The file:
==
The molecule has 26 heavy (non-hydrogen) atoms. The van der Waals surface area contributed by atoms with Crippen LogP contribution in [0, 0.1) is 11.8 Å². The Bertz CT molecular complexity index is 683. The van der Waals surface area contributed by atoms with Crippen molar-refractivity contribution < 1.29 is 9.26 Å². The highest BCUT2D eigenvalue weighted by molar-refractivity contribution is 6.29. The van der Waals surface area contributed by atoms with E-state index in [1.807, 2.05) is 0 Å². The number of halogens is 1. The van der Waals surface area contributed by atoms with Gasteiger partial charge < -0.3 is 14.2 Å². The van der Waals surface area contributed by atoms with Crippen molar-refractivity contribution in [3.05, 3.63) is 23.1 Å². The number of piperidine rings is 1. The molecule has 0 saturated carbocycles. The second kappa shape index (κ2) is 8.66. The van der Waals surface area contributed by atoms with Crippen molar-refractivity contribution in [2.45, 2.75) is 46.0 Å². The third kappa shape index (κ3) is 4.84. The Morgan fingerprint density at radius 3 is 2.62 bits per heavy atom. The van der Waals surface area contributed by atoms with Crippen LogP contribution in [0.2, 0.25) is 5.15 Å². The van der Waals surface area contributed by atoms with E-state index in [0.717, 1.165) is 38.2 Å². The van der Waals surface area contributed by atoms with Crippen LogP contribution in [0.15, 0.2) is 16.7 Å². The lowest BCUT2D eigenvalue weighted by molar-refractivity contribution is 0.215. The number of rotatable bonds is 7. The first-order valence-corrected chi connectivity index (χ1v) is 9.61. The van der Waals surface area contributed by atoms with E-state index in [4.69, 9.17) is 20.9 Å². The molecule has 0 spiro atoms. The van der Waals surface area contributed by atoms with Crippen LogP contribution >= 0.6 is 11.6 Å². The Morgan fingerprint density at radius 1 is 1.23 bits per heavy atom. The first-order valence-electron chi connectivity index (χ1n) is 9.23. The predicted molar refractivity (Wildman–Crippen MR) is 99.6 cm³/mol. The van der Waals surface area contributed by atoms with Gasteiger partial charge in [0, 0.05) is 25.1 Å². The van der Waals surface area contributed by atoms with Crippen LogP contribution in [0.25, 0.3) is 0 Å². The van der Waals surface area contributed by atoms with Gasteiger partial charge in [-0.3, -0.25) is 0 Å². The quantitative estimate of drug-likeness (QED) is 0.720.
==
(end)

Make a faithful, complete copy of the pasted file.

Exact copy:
The molecule has 26 heavy (non-hydrogen) atoms. The van der Waals surface area contributed by atoms with Crippen LogP contribution in [0, 0.1) is 11.8 Å². The Bertz CT molecular complexity index is 683. The van der Waals surface area contributed by atoms with Crippen molar-refractivity contribution < 1.29 is 9.26 Å². The highest BCUT2D eigenvalue weighted by molar-refractivity contribution is 6.29. The van der Waals surface area contributed by atoms with E-state index in [1.807, 2.05) is 0 Å². The number of halogens is 1. The van der Waals surface area contributed by atoms with Gasteiger partial charge < -0.3 is 14.2 Å². The van der Waals surface area contributed by atoms with Crippen molar-refractivity contribution in [3.05, 3.63) is 23.1 Å². The number of piperidine rings is 1. The molecule has 0 saturated carbocycles. The second kappa shape index (κ2) is 8.66. The van der Waals surface area contributed by atoms with Crippen molar-refractivity contribution in [2.45, 2.75) is 46.0 Å². The third kappa shape index (κ3) is 4.84. The Morgan fingerprint density at radius 3 is 2.62 bits per heavy atom. The van der Waals surface area contributed by atoms with Crippen LogP contribution in [0.2, 0.25) is 5.15 Å². The van der Waals surface area contributed by atoms with E-state index in [0.717, 1.165) is 38.2 Å². The van der Waals surface area contributed by atoms with Crippen LogP contribution in [0.15, 0.2) is 16.7 Å². The lowest BCUT2D eigenvalue weighted by molar-refractivity contribution is 0.215. The number of rotatable bonds is 7. The first-order valence-corrected chi connectivity index (χ1v) is 9.61. The van der Waals surface area contributed by atoms with E-state index in [4.69, 9.17) is 20.9 Å². The molecule has 0 spiro atoms. The van der Waals surface area contributed by atoms with Crippen LogP contribution >= 0.6 is 11.6 Å². The Morgan fingerprint density at radius 1 is 1.23 bits per heavy atom. The first-order valence-electron chi connectivity index (χ1n) is 9.23. The predicted molar refractivity (Wildman–Crippen MR) is 99.6 cm³/mol. The van der Waals surface area contributed by atoms with Gasteiger partial charge in [0, 0.05) is 25.1 Å². The van der Waals surface area contributed by atoms with Crippen LogP contribution in [0.25, 0.3) is 0 Å². The van der Waals surface area contributed by atoms with Gasteiger partial charge in [-0.3, -0.25) is 0 Å². The quantitative estimate of drug-likeness (QED) is 0.720.